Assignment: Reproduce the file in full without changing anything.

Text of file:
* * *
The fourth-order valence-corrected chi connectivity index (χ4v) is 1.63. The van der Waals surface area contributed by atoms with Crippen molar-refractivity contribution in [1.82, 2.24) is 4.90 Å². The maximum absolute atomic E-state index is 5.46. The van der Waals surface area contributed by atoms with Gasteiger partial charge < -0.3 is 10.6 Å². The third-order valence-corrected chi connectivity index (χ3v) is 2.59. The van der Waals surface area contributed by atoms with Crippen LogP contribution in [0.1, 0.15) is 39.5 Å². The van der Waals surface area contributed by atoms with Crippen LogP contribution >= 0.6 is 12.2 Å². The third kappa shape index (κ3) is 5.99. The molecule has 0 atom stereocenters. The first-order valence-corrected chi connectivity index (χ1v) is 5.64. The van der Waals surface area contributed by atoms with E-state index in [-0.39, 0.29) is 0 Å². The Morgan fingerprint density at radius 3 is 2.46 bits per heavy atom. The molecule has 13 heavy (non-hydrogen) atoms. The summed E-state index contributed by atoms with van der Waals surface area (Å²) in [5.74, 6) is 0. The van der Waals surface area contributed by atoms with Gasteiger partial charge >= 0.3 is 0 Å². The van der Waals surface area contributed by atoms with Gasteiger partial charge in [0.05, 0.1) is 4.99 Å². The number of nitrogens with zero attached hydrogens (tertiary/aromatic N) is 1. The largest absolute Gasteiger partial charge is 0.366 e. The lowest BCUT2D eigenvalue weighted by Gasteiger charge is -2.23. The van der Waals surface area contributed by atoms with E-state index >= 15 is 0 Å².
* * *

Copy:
The fourth-order valence-corrected chi connectivity index (χ4v) is 1.63. The van der Waals surface area contributed by atoms with Crippen molar-refractivity contribution in [1.82, 2.24) is 4.90 Å². The maximum absolute atomic E-state index is 5.46. The van der Waals surface area contributed by atoms with Gasteiger partial charge < -0.3 is 10.6 Å². The third-order valence-corrected chi connectivity index (χ3v) is 2.59. The van der Waals surface area contributed by atoms with Crippen LogP contribution in [0.1, 0.15) is 39.5 Å². The van der Waals surface area contributed by atoms with Crippen LogP contribution >= 0.6 is 12.2 Å². The third kappa shape index (κ3) is 5.99. The molecule has 0 atom stereocenters. The first-order valence-corrected chi connectivity index (χ1v) is 5.64. The van der Waals surface area contributed by atoms with E-state index in [-0.39, 0.29) is 0 Å². The Morgan fingerprint density at radius 3 is 2.46 bits per heavy atom. The molecule has 13 heavy (non-hydrogen) atoms. The summed E-state index contributed by atoms with van der Waals surface area (Å²) in [5.74, 6) is 0. The van der Waals surface area contributed by atoms with Gasteiger partial charge >= 0.3 is 0 Å². The van der Waals surface area contributed by atoms with Gasteiger partial charge in [0.05, 0.1) is 4.99 Å². The number of nitrogens with zero attached hydrogens (tertiary/aromatic N) is 1. The largest absolute Gasteiger partial charge is 0.366 e. The lowest BCUT2D eigenvalue weighted by Gasteiger charge is -2.23. The van der Waals surface area contributed by atoms with E-state index >= 15 is 0 Å².